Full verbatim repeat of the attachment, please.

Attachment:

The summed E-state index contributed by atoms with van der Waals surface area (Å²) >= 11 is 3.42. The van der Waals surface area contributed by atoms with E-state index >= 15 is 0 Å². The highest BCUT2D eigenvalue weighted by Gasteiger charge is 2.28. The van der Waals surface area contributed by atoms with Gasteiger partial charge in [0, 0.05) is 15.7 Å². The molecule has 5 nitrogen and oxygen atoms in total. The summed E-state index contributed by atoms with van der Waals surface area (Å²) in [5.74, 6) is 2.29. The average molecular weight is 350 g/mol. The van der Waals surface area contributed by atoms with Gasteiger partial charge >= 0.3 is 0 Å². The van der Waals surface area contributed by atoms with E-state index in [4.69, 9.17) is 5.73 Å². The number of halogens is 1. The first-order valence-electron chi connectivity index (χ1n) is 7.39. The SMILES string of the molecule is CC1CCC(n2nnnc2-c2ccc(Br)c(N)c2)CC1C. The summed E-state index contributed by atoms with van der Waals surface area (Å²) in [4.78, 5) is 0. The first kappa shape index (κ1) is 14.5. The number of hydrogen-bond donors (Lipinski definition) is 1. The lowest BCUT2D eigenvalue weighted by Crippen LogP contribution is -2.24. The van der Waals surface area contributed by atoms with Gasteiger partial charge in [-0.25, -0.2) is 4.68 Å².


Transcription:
The summed E-state index contributed by atoms with van der Waals surface area (Å²) >= 11 is 3.42. The van der Waals surface area contributed by atoms with E-state index >= 15 is 0 Å². The highest BCUT2D eigenvalue weighted by Gasteiger charge is 2.28. The van der Waals surface area contributed by atoms with Gasteiger partial charge in [0, 0.05) is 15.7 Å². The molecule has 5 nitrogen and oxygen atoms in total. The summed E-state index contributed by atoms with van der Waals surface area (Å²) in [5.74, 6) is 2.29. The average molecular weight is 350 g/mol. The van der Waals surface area contributed by atoms with Gasteiger partial charge >= 0.3 is 0 Å². The van der Waals surface area contributed by atoms with E-state index in [4.69, 9.17) is 5.73 Å². The number of halogens is 1. The first-order valence-electron chi connectivity index (χ1n) is 7.39. The SMILES string of the molecule is CC1CCC(n2nnnc2-c2ccc(Br)c(N)c2)CC1C. The summed E-state index contributed by atoms with van der Waals surface area (Å²) in [4.78, 5) is 0. The first kappa shape index (κ1) is 14.5. The number of hydrogen-bond donors (Lipinski definition) is 1. The lowest BCUT2D eigenvalue weighted by Crippen LogP contribution is -2.24. The van der Waals surface area contributed by atoms with Gasteiger partial charge in [-0.25, -0.2) is 4.68 Å².